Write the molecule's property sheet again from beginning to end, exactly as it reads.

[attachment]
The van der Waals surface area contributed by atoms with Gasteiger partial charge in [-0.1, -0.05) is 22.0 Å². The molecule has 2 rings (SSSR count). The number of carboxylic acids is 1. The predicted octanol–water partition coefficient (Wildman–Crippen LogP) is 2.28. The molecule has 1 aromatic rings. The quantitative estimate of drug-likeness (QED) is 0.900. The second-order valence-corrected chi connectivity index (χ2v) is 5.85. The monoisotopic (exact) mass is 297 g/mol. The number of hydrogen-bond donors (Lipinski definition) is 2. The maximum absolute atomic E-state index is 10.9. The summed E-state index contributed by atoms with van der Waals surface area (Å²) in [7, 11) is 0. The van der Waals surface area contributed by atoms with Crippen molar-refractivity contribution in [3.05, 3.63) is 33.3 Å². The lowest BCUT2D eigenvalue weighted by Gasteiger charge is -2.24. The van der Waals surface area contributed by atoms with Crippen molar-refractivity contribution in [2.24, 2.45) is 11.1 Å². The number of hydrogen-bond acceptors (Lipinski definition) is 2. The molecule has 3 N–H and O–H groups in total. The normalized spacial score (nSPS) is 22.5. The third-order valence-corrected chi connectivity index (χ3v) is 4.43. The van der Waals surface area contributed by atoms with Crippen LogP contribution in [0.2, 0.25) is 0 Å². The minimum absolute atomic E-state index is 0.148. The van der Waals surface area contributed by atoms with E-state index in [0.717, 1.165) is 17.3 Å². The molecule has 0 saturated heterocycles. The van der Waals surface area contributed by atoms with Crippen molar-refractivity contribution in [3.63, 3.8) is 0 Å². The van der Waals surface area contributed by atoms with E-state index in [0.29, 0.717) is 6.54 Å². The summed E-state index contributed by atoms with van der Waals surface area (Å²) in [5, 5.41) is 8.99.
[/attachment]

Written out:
The van der Waals surface area contributed by atoms with Gasteiger partial charge in [-0.1, -0.05) is 22.0 Å². The molecule has 2 rings (SSSR count). The number of carboxylic acids is 1. The predicted octanol–water partition coefficient (Wildman–Crippen LogP) is 2.28. The molecule has 1 aromatic rings. The quantitative estimate of drug-likeness (QED) is 0.900. The second-order valence-corrected chi connectivity index (χ2v) is 5.85. The monoisotopic (exact) mass is 297 g/mol. The number of hydrogen-bond donors (Lipinski definition) is 2. The maximum absolute atomic E-state index is 10.9. The summed E-state index contributed by atoms with van der Waals surface area (Å²) in [7, 11) is 0. The van der Waals surface area contributed by atoms with Crippen molar-refractivity contribution in [3.05, 3.63) is 33.3 Å². The lowest BCUT2D eigenvalue weighted by Gasteiger charge is -2.24. The van der Waals surface area contributed by atoms with Crippen molar-refractivity contribution in [2.24, 2.45) is 11.1 Å². The number of hydrogen-bond acceptors (Lipinski definition) is 2. The molecule has 3 N–H and O–H groups in total. The normalized spacial score (nSPS) is 22.5. The third-order valence-corrected chi connectivity index (χ3v) is 4.43. The van der Waals surface area contributed by atoms with Crippen LogP contribution in [0.2, 0.25) is 0 Å². The minimum absolute atomic E-state index is 0.148. The van der Waals surface area contributed by atoms with E-state index in [0.717, 1.165) is 17.3 Å². The molecule has 0 saturated heterocycles. The van der Waals surface area contributed by atoms with Crippen molar-refractivity contribution in [3.63, 3.8) is 0 Å². The van der Waals surface area contributed by atoms with E-state index in [0.29, 0.717) is 6.54 Å². The summed E-state index contributed by atoms with van der Waals surface area (Å²) in [5, 5.41) is 8.99.